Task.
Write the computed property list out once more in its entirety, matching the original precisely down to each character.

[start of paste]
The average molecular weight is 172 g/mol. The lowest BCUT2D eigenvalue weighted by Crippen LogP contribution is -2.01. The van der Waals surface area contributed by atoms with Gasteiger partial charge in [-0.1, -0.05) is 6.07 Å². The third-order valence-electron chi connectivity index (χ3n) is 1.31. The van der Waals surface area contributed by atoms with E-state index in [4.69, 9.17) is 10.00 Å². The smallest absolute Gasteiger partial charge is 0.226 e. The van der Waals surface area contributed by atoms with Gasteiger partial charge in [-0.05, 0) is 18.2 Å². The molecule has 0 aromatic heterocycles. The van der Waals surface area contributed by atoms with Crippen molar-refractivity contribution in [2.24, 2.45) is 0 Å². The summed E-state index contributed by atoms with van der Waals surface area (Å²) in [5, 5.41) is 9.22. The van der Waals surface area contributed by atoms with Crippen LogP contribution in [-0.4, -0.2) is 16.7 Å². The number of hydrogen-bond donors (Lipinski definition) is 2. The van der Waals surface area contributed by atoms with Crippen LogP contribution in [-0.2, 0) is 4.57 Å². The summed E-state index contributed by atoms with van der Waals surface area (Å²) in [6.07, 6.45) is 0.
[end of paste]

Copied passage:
The average molecular weight is 172 g/mol. The lowest BCUT2D eigenvalue weighted by Crippen LogP contribution is -2.01. The van der Waals surface area contributed by atoms with Gasteiger partial charge in [-0.1, -0.05) is 6.07 Å². The third-order valence-electron chi connectivity index (χ3n) is 1.31. The van der Waals surface area contributed by atoms with E-state index in [4.69, 9.17) is 10.00 Å². The smallest absolute Gasteiger partial charge is 0.226 e. The van der Waals surface area contributed by atoms with Gasteiger partial charge in [-0.05, 0) is 18.2 Å². The molecule has 0 aromatic heterocycles. The van der Waals surface area contributed by atoms with Crippen molar-refractivity contribution in [2.24, 2.45) is 0 Å². The summed E-state index contributed by atoms with van der Waals surface area (Å²) in [5, 5.41) is 9.22. The van der Waals surface area contributed by atoms with Crippen LogP contribution in [-0.4, -0.2) is 16.7 Å². The number of hydrogen-bond donors (Lipinski definition) is 2. The van der Waals surface area contributed by atoms with Crippen LogP contribution in [-0.2, 0) is 4.57 Å². The summed E-state index contributed by atoms with van der Waals surface area (Å²) in [6.07, 6.45) is 0.